Engaged couples often go to great lengths to personalize their wedding. From monogrammed favors to a choreographed first dance, weddings express the unique qualities of the pair at their center. But before exchanging “I dos,” many couples are adding another item to their pre-wedding planning: executing a prenuptial agreement (prenup). In fact, a recent study found that among married or engaged individuals between the ages of 18 and 34, 40% of them had signed a so-called “prenup.” In doing so, they’ve customized just one more aspect of their union—their financial relationship.
Create a Flexible Foundation
A prenup is a written agreement signed by an engaged couple before their marriage to control the legal rights and obligations arising from their legal union. While commonly thought to address only the financial consequences of a divorce or the death of one spouse, a prenup may extend to a variety of financial matters based on the couple’s needs, concerns and goals for the future. For example, the pair may assign responsibility for certain expenses during the marriage or spell out whether they’ll submit their taxes jointly or as separate filers.
Ultimately, a prenup’s flexibility allows it to strengthen—rather than jinx—a marriage. Given the prenup’s potential scope, a couple may want to begin the negotiation process by creating a prenup checklist of the issues they want to address. They can then craft a shared vision of their future to thoughtfully determine how they want to approach these key decisions. Some common concerns that couples might add to their prenup checklist include:
- Do they want to have children? If so, who would be their ideal childcare provider?
- If one or both spouses have children from a prior relationship, how do they envision integrating them into their blended family?
- Will one spouse’s professional trajectory involve relocation, and how will this impact the professional goals of the other spouse?
- What sort of home do they want, and how do they plan to pay for its purchase and upkeep?
- Has one party brought a significant amount of debt to the union? If so, how will those obligations be handled?
- Do either have an idea for a business they’d like to launch? How should a startup be valued?
The conversations at the heart of a prenup negotiation span both day-to-day details and major life transitions. In addition to serving as the couple’s financial blueprint, a prenup may also ease tensions with members of the couple’s immediate family. For example, children from a prior relationship may be more accepting of a new spouse if a prenup assures them of financial support in the event of their parent’s passing.
Alternatively, the parents of either spouse may more readily embrace their newest in-law on learning that a prenup will protect their child’s inherited wealth—or ensure access to support if the relationship reaches an untimely end.
Couples interested in creating a prenup should bear in mind that enforceability varies by state. However, there are a few broad best practices to consider:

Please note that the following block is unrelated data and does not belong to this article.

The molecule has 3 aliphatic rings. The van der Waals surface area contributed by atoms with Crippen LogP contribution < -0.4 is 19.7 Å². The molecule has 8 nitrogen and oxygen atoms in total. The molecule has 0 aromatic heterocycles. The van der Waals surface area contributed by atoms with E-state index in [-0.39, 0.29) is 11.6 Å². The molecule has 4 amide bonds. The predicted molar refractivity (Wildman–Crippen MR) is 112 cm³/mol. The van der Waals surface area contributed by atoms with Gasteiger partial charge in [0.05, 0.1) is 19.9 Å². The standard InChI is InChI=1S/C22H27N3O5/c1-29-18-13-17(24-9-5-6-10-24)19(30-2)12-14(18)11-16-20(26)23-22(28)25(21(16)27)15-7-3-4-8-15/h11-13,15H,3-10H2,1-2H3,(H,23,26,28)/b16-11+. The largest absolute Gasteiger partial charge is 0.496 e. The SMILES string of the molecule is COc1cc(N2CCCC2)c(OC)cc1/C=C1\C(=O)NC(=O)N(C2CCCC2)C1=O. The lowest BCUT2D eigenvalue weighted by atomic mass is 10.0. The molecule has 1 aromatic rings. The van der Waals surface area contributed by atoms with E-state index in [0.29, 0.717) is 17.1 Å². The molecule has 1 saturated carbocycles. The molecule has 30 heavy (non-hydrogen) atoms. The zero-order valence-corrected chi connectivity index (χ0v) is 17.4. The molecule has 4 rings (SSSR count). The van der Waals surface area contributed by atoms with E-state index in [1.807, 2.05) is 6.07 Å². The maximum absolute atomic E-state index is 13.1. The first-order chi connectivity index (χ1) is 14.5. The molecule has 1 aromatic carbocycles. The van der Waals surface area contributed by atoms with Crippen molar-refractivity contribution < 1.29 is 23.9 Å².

- Note the execution requirements: The prenup should be in writing. Some states require additional execution formalities, such as acknowledgment, witnesses and recording in public records where appropriate, depending on the prenup’s specific provisions.
- Avoid coercion: A prenup is only enforceable if entered into voluntarily and free from duress or undue influence. To determine whether a prenup meets this standard, a court will typically look at the circumstances surrounding the prenup’s negotiation and execution. This means that couples considering a prenup should begin discussing its terms as soon as possible after deciding to get married. Signing the prenup days before the wedding may not impact the agreement’s enforceability if the couple had engaged in lengthy negotiations beforehand.
- Come clean: The couple should provide each other with an accurate description of all property interests and financial obligations. While an express waiver of such disclosure may be permitted under some state laws, this trade of information supports a finding that the couple voluntarily entered into the agreement with a sufficient understanding of its impact.
- Enlist an ally: Each party should work with independent legal counsel to ensure they understand how the prenup will alter their rights under state law. Again, a party may decide to waive this opportunity but the provision of both time and resources to work with counsel to protect one’s rights serves as a salient indicator of the prenup’s fairness and voluntary execution.
Faced with a prewedding period short on time and filled with competing demands, an engaged couple may delay financial planning until after the wedding. In this case, they may consider executing a postnuptial agreement (postnup), rather than prenup. Postnups—which address many of the same topics that appear on a prenup checklist—can also be used to address a change in financial circumstances or a necessary change to an existing prenup. However, couples considering a postnup should note that these agreements may be subject to potentially stricter enforceability standards. For example, some states require express consideration (that is, a benefit provided to each party in exchange for entering into the agreement) to create an enforceable postnup. Additionally, a married couple that intends to stay married has a “confidential relationship” under the law of most states. This relationship imposes a duty of good faith and fair dealing in negotiating with one another that may not be present prior to marriage.
The views expressed herein do not constitute, and should not be considered to be, legal or tax advice. The tax rules are complicated, and their impact on a particular individual may differ depending on the individual’s specific circumstances. Please consult with your legal or tax advisor regarding your specific situation.